Alexandria Ocasio-Cortez: Migrant Women Told To Drink Out Of Toilets At CBP Facility

Democratic lawmakers described "appalling" conditions at a migrant detention center they visited in Texas at the U.S.-Mexico border.

Rep. Alexandria Ocasio-Cortez (D-N.Y.) said that migrant women at a Customs and Border Protection facility in Texas were held in cells without water and told by officers to drink out of the toilet.

“This was them on their GOOD behavior in front of members of Congress,” Ocasio-Cortez tweeted Monday, after her visit to a CBP detention facility in El Paso, Texas. She was part of a delegation of more than a dozen Democratic members of Congress visiting facilities where migrants are held at the border.

“What we saw was appalling and disgusting,” Rep. Judy Chu (D-Calif.) said in a video on Twitter after the visit to the El Paso border patrol station. She echoed Ocasio-Cortez’s account that women detainees said they didn’t have running water, and one said an agent told her to drink from a toilet if she wanted water.

Ocasio-Cortez said she “forced” herself into a cell with migrant women, where one told her officers were waging “psychological warfare” against them by waking them at odd hours and calling them “whores.”

When officers allegedly laughed during the visit in response to migrants drinking out of toilets, Ocasio-Cortez said that a superior she had brought this up to said the officers were “under stress” and acting out.

A CBP spokesperson told HuffPost in a statement Tuesday that migrants at the El Paso and Clint detention centers that lawmakers visited “receive three meals a day and have access to clean drinking water.” The agency noted that officials in El Paso “emphasized” to lawmakers that the facilities were “not designed for long-term holding.”

Visiting lawmakers were not allowed to take pictures or record video at the facilities.

As part of their Texas border visit Monday, House Democrats ― including Reps. Rashida Tlaib (D-Mich.) and Ayanna Pressley (D-Mass.) ― met with activists and advocates, went to an Office of Refugee Resettlement facility holding unaccompanied migrant children, and then visited a detention center in El Paso, before continuing on to another one in Clint.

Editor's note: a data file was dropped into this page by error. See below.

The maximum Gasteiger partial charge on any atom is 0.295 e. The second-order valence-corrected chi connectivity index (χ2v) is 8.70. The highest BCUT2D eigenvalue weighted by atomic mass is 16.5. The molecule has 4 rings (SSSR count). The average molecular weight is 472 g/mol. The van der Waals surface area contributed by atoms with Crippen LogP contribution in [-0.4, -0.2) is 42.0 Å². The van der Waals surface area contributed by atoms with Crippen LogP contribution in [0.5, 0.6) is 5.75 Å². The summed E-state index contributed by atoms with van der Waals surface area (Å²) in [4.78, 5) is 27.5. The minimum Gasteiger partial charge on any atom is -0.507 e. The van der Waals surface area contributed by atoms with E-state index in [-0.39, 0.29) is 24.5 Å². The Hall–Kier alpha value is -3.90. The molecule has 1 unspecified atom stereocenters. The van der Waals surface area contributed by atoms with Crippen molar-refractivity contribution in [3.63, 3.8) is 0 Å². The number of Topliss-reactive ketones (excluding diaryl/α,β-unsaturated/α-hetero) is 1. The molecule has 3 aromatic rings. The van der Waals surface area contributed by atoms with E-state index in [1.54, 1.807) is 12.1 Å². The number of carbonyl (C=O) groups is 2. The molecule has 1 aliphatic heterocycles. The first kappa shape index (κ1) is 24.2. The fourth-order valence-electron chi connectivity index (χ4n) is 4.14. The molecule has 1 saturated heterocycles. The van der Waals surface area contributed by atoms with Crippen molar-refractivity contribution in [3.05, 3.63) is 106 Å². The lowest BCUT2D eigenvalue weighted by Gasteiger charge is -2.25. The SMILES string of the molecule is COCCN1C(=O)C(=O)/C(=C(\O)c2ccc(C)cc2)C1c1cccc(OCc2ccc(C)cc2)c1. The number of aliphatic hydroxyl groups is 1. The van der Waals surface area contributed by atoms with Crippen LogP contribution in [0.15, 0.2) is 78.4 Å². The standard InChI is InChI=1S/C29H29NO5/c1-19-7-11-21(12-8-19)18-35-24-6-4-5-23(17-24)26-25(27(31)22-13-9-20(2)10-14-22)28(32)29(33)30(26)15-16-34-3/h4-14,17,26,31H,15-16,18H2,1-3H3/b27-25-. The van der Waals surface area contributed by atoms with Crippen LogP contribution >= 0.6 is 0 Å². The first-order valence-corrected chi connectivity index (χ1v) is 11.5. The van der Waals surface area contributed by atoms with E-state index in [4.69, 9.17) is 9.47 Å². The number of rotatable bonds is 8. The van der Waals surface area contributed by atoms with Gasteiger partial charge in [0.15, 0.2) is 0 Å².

“This has been horrifying so far. It is hard to understate the enormity of the problem,” Ocasio-Cortez wrote after visiting the El Paso facility. “We’re talking systemic cruelty [with] a dehumanizing culture that treats them like animals.”

Earlier on Monday, ProPublica reported that thousands of current and former CBP agents were part of a secret Facebook group, in which some joked about migrant deaths, and others discussed throwing burritos at Latinx members of Congress who were expected to visit facilities Monday. One member also posted a derogatory illustration of Ocasio-Cortez that depicted her engaging in sexual acts with a migrant in detention.

Several House Democrats visiting the border condemned the alleged CBP agents’ postings.

“They’re threatening violence on members of Congress,” Ocasio-Cortez tweeted. “How do you think they’re treating caged children+families?”

Reports have long detailed the horrific conditions that migrants, including children, experience in detention centers at the U.S.-Mexico border.

In May, a Department of Homeland Security watchdog, reporting on Border Patrol facilities in El Paso, found that detained migrants were kept in dirty and extremely crowded conditions, forcing some people to stand on toilets to get some breathing room.

Last month, four toddlers were so severely ill and neglected at a U.S. Border Patrol facility in McAllen, Texas, that lawyers forced the government to hospitalize them.

CBP apprehended over 109,000 people at the border in April ― more than double the number of migrants detained during that month last year. A majority of the migrants apprehended were either families traveling together or unaccompanied kids.

Last week, House Speaker Nancy Pelosi (D-Calif.) pulled a border aid bill that many Democratic lawmakers preferred and passed the Senate version of the legislation. The House legislation would have mandated basic conditions for border detention facilities, among other items.

The Congressional Hispanic Caucus condemned the passage of the Senate bill, saying it “will not stop the rampant human rights abuses in government custody.”

This article has been updated with comment from Customs and Border Protection.

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